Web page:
President López Obrador declared Monday that the worst of the country’s economic hardships are behind it and that the hemorrhaging of jobs largely due to Covid-19 shutdowns would begin to stabilize in July.
He predicted that June’s job losses in the formal sector would come to about 100,000, down from a drop of 344,000 in May and a staggering loss in April of 555,247 jobs.
That would bring the three-month total to just under one million jobs lost out of a total formal sector work force, as registered with the Mexican Social Services Institute, of 20.5 million before the pandemic began.
“Everything indicates that we have hit bottom and are heading toward the surface. We are going to emerge,” he said in his daily morning press conference. “We are going to grow economically. We have the indications that the worst has passed in economic terms.”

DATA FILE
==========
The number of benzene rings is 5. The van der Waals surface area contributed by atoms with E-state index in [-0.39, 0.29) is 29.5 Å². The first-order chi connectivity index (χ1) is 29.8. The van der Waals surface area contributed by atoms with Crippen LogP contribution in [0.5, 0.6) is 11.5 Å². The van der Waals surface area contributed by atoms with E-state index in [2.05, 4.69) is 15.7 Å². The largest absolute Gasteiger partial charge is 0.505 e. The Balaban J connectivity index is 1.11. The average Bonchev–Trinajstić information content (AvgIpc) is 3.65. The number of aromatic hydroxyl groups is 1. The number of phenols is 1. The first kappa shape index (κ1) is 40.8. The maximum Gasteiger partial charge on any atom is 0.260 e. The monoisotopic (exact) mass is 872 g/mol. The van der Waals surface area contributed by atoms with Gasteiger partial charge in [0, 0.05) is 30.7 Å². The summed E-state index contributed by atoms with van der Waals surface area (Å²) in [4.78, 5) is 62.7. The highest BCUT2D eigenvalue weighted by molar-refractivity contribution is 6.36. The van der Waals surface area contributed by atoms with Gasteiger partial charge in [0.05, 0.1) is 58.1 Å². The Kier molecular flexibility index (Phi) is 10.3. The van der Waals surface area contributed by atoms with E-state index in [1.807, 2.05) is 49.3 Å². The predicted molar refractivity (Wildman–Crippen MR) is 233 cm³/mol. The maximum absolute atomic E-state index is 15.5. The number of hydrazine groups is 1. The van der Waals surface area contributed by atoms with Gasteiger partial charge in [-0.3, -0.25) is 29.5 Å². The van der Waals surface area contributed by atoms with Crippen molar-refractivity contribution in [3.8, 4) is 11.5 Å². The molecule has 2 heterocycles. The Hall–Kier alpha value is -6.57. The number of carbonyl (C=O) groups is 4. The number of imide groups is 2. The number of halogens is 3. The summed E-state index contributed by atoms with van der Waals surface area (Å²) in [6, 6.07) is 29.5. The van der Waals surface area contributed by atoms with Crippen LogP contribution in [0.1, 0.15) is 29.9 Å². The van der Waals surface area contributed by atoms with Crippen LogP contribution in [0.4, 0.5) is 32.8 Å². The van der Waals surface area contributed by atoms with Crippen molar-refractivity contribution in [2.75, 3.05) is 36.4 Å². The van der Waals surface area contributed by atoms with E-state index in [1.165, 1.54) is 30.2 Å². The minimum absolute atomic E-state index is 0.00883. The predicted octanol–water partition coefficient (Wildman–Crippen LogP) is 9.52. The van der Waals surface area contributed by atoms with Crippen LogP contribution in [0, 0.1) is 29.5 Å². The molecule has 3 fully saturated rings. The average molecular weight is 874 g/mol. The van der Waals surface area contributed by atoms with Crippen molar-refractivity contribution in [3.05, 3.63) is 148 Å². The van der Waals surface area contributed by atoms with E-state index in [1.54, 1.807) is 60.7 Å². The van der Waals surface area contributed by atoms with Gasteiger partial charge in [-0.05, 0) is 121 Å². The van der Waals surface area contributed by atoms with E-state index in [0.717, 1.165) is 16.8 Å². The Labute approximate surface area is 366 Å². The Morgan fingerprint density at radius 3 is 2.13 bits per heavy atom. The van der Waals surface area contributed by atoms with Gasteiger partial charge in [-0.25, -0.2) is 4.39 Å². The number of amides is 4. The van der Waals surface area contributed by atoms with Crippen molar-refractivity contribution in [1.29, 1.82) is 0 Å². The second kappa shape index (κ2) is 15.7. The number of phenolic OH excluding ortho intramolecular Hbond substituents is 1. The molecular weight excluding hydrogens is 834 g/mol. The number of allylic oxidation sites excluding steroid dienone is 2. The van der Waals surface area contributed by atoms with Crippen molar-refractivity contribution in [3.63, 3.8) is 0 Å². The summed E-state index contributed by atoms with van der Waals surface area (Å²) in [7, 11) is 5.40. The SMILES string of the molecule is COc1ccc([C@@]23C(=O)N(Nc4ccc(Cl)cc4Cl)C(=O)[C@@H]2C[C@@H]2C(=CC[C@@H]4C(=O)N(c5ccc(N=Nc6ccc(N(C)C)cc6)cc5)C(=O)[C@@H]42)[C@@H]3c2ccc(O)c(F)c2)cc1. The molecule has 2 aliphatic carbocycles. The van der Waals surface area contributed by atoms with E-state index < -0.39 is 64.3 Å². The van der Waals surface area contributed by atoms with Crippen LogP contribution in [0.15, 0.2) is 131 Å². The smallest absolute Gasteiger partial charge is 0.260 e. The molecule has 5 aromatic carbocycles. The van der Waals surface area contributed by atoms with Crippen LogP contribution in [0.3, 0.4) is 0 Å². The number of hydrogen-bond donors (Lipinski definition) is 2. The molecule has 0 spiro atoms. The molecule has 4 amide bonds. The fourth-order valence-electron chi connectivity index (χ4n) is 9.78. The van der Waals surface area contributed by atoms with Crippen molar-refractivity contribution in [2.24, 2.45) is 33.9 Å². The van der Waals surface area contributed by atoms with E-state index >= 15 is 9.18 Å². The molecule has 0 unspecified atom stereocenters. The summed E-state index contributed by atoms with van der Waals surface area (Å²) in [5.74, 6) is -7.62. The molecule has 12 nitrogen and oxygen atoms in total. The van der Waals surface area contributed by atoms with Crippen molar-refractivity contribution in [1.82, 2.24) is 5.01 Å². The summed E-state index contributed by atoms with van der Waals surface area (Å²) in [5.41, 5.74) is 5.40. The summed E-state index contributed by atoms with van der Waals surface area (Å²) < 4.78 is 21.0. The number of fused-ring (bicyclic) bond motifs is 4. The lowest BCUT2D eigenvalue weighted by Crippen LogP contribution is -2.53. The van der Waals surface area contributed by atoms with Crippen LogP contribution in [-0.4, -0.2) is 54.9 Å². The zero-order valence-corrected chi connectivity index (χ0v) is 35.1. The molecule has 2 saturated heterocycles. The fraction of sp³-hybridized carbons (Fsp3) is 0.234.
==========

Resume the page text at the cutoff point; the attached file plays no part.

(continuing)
He also stressed the importance of the United States-Mexico-Canada Agreement, the new trade deal that goes into effect on Wednesday. It will help reactivate Mexico’s economy by encouraging foreign investment and the generation of jobs, he said.
However, in terms of gross domestic product, a measurement which the president holds in some scorn, the economic malaise had begun to set in well before the effects of the coronavirus were felt.
The economy contracted 2.4% in the first quarter, the worst showing since 2009.